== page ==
Successful Job Hunting Strategies|
by Kim Tracy
The summer months are considered the hot time for interviews to take place for educators. Most principals are scurrying to find qualified individuals to fill vacant positions. In some areas of the United States, the competition for positions are tough, while other areas will hire anyone with a degree. Regardless, when interviewing, the future educator needs to remember that first impressions go a long way. Prepped by colleagues, universities and friends, the potential employee is armed with his/her philosophy, discipline methods and teaching strategies. Any well qualified future educator can rattle off the latest research in education and can explain why he/she is the best qualified for that position. But what else does one need to know before going into an interview for a teaching position?
- Be sure to find out about the school ahead of time. The enrollment numbers,
location, how many grade levels, how many classes and whatever else about
the school. Check for a website that the school might maintain.
- Obtain official reports from the department of public instruction website
for that area. Access the latest test scores in comparison to the rest of
the state and region.
- Obtain a copy of the overall curriculum for that area and find out if the
local school board has any further curriculum objectives
- Dress Appropriately. Dress for Success. Dress to Impress.
- Think in advance of any questions you might want to ask. These questions
might be about class size, schoolwide projects/programs, school rules, etc.
- Be prepared to make an immediate decision if offered the position. While
many areas, this prospect would be a dream come true to actually be offered
a position on the spot but some places will hire teachers immediately.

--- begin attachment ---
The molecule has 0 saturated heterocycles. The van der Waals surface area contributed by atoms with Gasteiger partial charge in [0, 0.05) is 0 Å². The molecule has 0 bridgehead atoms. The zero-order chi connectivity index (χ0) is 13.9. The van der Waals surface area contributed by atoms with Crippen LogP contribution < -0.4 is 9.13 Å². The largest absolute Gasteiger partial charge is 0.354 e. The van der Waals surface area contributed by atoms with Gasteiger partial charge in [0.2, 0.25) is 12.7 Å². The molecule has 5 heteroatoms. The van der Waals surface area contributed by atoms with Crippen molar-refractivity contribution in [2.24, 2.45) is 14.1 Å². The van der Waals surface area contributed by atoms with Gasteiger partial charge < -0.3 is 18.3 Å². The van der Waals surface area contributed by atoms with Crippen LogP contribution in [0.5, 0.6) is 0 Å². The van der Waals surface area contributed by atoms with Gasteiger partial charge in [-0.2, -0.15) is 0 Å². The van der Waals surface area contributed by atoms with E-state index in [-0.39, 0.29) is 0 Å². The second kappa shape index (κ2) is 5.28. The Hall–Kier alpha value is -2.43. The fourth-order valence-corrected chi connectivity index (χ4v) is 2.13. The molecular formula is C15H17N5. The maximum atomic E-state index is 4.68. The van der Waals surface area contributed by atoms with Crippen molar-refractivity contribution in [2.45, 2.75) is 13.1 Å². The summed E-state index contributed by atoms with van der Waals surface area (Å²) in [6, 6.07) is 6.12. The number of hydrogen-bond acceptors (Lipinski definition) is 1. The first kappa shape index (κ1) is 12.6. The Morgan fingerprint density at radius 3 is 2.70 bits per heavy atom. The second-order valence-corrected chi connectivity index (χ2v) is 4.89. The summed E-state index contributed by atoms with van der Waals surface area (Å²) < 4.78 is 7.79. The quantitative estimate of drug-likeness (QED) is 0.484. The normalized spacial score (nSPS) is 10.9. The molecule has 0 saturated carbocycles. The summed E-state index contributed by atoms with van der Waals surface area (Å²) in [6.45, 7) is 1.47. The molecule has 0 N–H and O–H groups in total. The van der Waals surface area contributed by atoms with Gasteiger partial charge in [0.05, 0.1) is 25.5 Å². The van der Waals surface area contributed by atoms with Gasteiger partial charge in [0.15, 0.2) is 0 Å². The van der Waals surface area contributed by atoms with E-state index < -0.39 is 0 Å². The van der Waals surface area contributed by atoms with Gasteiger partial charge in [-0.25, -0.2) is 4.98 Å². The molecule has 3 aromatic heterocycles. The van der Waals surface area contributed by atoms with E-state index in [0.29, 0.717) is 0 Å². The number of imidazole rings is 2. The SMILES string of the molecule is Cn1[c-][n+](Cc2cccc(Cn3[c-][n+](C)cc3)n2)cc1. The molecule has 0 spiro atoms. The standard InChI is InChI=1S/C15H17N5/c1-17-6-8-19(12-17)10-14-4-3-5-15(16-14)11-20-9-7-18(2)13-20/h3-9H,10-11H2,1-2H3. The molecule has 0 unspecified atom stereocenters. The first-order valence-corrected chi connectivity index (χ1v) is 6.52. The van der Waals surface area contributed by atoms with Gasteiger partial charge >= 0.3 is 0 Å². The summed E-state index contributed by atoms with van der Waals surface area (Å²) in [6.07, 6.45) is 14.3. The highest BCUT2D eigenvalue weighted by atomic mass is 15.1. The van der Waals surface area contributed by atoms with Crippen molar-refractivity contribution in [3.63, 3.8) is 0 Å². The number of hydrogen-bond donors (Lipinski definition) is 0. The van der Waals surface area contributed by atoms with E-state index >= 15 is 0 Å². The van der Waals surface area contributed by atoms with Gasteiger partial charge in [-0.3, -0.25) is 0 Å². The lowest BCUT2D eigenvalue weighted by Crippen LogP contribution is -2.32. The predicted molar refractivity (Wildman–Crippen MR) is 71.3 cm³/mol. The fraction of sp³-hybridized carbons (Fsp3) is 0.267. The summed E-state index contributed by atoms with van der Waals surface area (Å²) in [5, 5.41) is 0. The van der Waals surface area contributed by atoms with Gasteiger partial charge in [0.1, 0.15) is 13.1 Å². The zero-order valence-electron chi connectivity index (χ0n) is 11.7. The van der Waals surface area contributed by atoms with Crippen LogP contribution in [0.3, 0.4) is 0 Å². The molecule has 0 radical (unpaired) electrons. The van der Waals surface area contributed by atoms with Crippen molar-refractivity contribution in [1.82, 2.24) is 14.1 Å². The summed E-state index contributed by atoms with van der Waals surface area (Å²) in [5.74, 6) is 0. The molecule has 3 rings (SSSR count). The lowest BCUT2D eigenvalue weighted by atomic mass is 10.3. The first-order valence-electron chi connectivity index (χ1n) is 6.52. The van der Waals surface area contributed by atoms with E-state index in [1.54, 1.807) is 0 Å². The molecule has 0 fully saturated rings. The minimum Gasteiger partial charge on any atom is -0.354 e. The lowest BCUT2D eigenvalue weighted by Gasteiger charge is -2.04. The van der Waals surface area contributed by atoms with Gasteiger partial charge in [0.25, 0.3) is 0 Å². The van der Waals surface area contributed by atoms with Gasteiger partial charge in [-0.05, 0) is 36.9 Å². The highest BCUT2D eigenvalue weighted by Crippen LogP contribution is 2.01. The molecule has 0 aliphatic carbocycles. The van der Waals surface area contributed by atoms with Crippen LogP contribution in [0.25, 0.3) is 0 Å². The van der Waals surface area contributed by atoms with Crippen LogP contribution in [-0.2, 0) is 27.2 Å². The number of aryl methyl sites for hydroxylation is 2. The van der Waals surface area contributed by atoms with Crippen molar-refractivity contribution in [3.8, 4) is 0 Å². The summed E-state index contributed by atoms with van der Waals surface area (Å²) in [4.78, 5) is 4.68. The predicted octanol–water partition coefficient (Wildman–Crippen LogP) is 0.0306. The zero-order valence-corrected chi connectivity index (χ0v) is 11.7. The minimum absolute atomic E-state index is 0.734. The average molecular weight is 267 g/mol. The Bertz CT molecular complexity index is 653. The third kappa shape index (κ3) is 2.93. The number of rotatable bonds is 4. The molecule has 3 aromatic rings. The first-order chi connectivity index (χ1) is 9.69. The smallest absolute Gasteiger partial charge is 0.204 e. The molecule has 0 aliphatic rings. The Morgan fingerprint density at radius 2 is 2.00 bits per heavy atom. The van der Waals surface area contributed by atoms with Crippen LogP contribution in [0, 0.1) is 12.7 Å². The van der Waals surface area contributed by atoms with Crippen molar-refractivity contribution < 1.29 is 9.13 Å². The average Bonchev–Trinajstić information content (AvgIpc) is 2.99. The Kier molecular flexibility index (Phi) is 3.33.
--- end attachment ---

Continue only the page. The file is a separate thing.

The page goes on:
- If interviewing at the school, be prepared to take a tour of the school.
Remember that everyone is checking out the perspective employee
During the interview, one must try to maintain a low level of stress while still trying to be natural. Questions should be answered completely and honestly while looking in the eyes of whomever asked the question and glancing at the other interviewers. If a question is confusing, ask the interviewer to repeat the question. Show prior knowledge of the school and ask questions to the panel of interviewers with tact.
Interviewers are looking for individuals that can mold into the existing society. Will this person get along with others and venture out on his/her own to take the initiative to do projects for the school? Will this person go above and beyond the official duty of the teacher? Will this person make a good team player? The answers to the questions such as philosophy and discipline are most imperative. Interviewers will hang on to those initial words spoken when asked questions in those fields. Mannerisms and body language are just as important as the answers themselves. Be constantly aware of the environment in the room, and the aura that is being produced.
Most interview advisors preach to "sell yourself." Showing the thrill of being someone that actually can make a difference in the lives of children, backed with knowledge of the curriculum, any future educator can shine in front of a panel of interviewers. Teaching is a special calling for those that are ready to take on the world with very little monetary or verbal recognition. Anyone who is ready to take on that challenge, and can prove he/she is ready for that challenge, will naturally show how he/she is the best person for that position.